Eye Candy for Today; Rembrandt landscape etching of trees, houses and tower

View of some houses with trees and a tower, etching and drypoint, Rembrandt van Rijn

View of some houses with trees and a tower, etching and drypoint (details) Rembrandt van Rijn

View of some houses with trees and a tower, Rembrandt van Rijn

Etching and drypoint, roughly 5 x 12 inches (12 x 32 cm); in the collection of the Rijksmuseum, which has a zoomable image on the website (also downloadble if you sign up for a free Rijksstudio account).

This is one of my favorite landscape etchings by Rembrandt, which, for me, is saying something, because I love them all. This one is just so astonishingly beautiful it boggles my mind.

First, there is the composition, the way your eye is unerringly pulled into the scene and then led through it, delighted with linear and textural effects along the way. Then there is the drama of the values, the dense dark of the trees to the left, balanced by the darks in the primary house, the lighter touches on the path in the foreground and the house to the right, and the echo of darker values on the tower in the background.

Such a feeling of space, texture, time and presence.

An etching, for all of the wonderful characteristics inherent in that medium, is still, first and foremost, a drawing. Unlike Rembrandt’s landscape pen and wash drawings — which as far as can be determined, were done for his own pleasure or practice — his etchings were more formal, intended for multiple reproductions, presumably for sale or at least as gifts for valued patrons.

At their best, Rembrandt’s landscape drawings give me an uncanny feeling of being there — of sitting next to him as he sees and draws his subject — focused, aware and contemplative.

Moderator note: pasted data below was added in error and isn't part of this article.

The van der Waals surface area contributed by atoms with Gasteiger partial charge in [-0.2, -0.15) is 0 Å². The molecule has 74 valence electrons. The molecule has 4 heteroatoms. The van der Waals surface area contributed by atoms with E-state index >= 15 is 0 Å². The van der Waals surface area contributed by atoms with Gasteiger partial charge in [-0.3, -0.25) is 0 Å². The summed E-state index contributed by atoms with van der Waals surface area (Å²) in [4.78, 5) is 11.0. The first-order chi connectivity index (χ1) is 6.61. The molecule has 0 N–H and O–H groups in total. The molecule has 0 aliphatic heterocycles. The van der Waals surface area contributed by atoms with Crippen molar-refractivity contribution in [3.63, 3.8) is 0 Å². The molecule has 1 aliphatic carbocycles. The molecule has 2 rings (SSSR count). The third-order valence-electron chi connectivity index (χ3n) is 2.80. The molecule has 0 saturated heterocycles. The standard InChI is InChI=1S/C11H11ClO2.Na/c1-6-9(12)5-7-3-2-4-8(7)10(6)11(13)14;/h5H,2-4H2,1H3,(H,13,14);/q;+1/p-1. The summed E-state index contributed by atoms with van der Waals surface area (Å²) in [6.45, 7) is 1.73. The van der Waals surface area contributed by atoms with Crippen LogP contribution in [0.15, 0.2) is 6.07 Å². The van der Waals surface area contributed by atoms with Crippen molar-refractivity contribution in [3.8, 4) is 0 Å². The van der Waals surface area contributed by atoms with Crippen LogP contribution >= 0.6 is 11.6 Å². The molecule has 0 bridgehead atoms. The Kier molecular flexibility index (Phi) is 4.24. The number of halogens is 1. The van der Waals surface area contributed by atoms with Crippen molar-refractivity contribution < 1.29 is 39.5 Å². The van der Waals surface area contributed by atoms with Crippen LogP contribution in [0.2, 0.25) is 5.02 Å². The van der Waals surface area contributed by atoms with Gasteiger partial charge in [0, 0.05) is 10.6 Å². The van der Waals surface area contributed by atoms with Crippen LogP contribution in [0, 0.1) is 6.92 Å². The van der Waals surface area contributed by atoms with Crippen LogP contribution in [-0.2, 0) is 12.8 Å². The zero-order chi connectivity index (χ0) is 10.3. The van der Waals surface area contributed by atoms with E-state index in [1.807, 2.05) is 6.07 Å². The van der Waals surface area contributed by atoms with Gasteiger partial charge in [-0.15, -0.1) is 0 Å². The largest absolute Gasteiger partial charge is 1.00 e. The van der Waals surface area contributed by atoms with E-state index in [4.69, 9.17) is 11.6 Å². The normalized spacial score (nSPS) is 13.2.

Don’t just take my detail crops as an indication of how wonderful this drawing is, do yourself the favor of going to the Rijksmuseum’s page and zooming in at full screen.

 
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Eye Candy for Today: Willem Kalf Still Life with Ewer and Basin, Fruit, Nautilus Cup and other Objects

Willem Kalf, Still Life with Ewer and Basin, Fruit, Nautilus Cup and other Objects

Willem Kalf, Still Life with Ewer and Basin, Fruit, Nautilus Cup and other Objects (details)

Still Life with Ewer and Basin, Fruit, Nautilus Cup and other Objects, Willem Kalf

Oil on canvas, roughly 44 x 33 inches (111 x 84 cm); in the collection of the Thyssen-Bornemisza Museo Nacional, Madrid, which has zoomable and downloadable versions of the image on their site.

This is another stunning gem by 17th century Dutch still life master Willem Kalf in the manner known as a “pronk” (ornate or ostentatious) still life — finely crafted objects even more finely painted.

The ewer (a decorative pitcher or jug) and basin are supposedly the focus of the composition; as beautiful as they are, my eye goes quickly to the cup made form the shell of a chambered nautilus, even though it’s in shadow. It’s interesting to compare it with the one in this painting.

The glasses of wine in the background behind the nautilus cup — one red, one white — are just barely discernible in the reproduction.

Not having had the pleasure of seeing the original, I don’t know if the painting is actually that dark. (I’ve noticed that many reproductions of paintings presented by museums on their websites are darker than the actual paintings, for reasons I have yet to understand.)

The museum’s page goes into some interesting background about both the painting and the objects that are its subject.

 
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Ferdinand Knab